Review what content is already available to you: Basically, this means finding the resources you already have and determining what pieces will be most valuable to your clients. Start first by checking out content your broker-dealer already generates that you can personalize. Many firms have economists who write regularly about the market. That’s content you can pass along to keep clients up-to-date they would not have access to anywhere else. In addition to your broker-dealer, mutual funds, your clearing firm, and money managers are all excellent sources of informative and even analytical content.
Personalize the content you use: Add your name, the client’s name or some way to avoid making it feel like canned content that you are using just to check the outreach box. See what capabilities your email program may have to help you.
The birthday strategy: One advisor used clients’ birthdays in a new way. Instead of the card or lunch date, the advisor asked the client’s spouse for a list of friends he could invite to a birthday lunch and made it a memorable event that was also a soft approach to getting referrals.
Become a curator of good content: What your review will show you is that you don’t have to generate the content yourself. You can point clients to pieces you find insightful. You are likely already doing this every day just to keep yourself informed. The next step is to compile it and send out the very best pieces to your clients, again, with a note with your own thoughts about why you found it valuable.
Find out what is working and do more of it: Use your client interactions, in-person and online, to find out what types of content clients liked and any they didn’t. You can use tracking on your emails to see how many were opened as a measurement tool, but the personal interactions tend to provide more insight than raw data.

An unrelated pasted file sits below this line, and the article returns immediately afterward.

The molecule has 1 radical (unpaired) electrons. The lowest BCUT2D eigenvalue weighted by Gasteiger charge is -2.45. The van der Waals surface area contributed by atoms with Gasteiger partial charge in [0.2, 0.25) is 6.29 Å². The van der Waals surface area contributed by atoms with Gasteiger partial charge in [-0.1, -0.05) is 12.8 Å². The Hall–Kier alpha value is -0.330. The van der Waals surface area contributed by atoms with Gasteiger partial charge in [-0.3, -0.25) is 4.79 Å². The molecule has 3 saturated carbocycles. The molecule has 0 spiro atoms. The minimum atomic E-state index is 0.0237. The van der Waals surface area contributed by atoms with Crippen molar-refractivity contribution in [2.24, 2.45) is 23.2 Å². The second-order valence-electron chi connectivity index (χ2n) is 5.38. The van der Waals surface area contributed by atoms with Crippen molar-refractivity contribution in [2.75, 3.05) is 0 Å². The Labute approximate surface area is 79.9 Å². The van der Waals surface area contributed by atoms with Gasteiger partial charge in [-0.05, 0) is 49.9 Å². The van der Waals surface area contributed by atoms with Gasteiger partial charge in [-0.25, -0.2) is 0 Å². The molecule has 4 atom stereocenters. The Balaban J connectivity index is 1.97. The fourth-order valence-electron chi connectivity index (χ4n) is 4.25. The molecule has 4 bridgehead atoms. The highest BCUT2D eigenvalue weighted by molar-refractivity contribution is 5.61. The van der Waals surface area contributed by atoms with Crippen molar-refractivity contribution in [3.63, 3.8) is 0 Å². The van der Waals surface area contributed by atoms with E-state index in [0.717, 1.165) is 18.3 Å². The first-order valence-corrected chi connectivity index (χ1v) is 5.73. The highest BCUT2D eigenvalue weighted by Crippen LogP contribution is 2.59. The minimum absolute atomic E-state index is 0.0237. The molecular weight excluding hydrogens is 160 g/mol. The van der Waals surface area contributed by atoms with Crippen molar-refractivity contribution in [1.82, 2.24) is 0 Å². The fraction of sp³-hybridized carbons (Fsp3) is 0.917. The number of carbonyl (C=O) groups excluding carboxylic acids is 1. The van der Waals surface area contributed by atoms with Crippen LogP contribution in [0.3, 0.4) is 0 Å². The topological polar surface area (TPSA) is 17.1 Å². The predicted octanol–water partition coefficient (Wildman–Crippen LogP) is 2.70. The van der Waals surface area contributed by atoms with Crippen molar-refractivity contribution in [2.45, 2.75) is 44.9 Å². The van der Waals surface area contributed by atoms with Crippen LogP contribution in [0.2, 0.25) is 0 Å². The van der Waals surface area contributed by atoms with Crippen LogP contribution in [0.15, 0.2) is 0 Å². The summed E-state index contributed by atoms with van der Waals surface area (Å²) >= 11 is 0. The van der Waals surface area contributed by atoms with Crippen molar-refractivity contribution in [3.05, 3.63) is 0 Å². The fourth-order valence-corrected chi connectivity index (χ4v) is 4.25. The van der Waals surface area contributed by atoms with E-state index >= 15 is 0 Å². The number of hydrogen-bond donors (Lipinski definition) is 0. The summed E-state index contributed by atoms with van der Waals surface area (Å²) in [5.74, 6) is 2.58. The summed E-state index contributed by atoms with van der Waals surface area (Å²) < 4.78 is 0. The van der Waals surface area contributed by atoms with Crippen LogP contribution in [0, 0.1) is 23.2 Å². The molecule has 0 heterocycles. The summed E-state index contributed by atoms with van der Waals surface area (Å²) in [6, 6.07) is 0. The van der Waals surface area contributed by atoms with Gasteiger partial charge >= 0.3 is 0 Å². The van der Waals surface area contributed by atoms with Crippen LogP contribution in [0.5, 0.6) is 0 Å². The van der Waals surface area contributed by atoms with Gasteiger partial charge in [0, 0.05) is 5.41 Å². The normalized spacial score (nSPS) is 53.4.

Be disciplined about your execution: Get help from an office assistant or schedule the time each month to do the content development and outreach. As any good strategy, if you make it a habit, it won’t seem so hard.
Most importantly, be yourself and be personal: You may want to regularly get personal by talking about your family and hobbies. The ultimate is if you can provide content that is personal to your clients, not just about their investments – they get that from their statements, apps and online portals. Think alma maters, hobbies, children and parents.
Of course, as a disclaimer, you have to make sure all content and communications are complying with regulations and the rules of your own broker-dealer.
The process of creating a plan will get you thinking about your clients in a new way. That exercise alone can re-energize your business and get you seeing marketing opportunities in places you may never have seen them before.
Shileen Weber is Senior Vice President of Marketing and Communications at GWG Holdings. She was previously Director of Online Strategy and Client Experience at RBC Wealth Management, where they placed first in two JD Power and Associates U.S. Full Service Investor Satisfaction Study (2011 and 2013).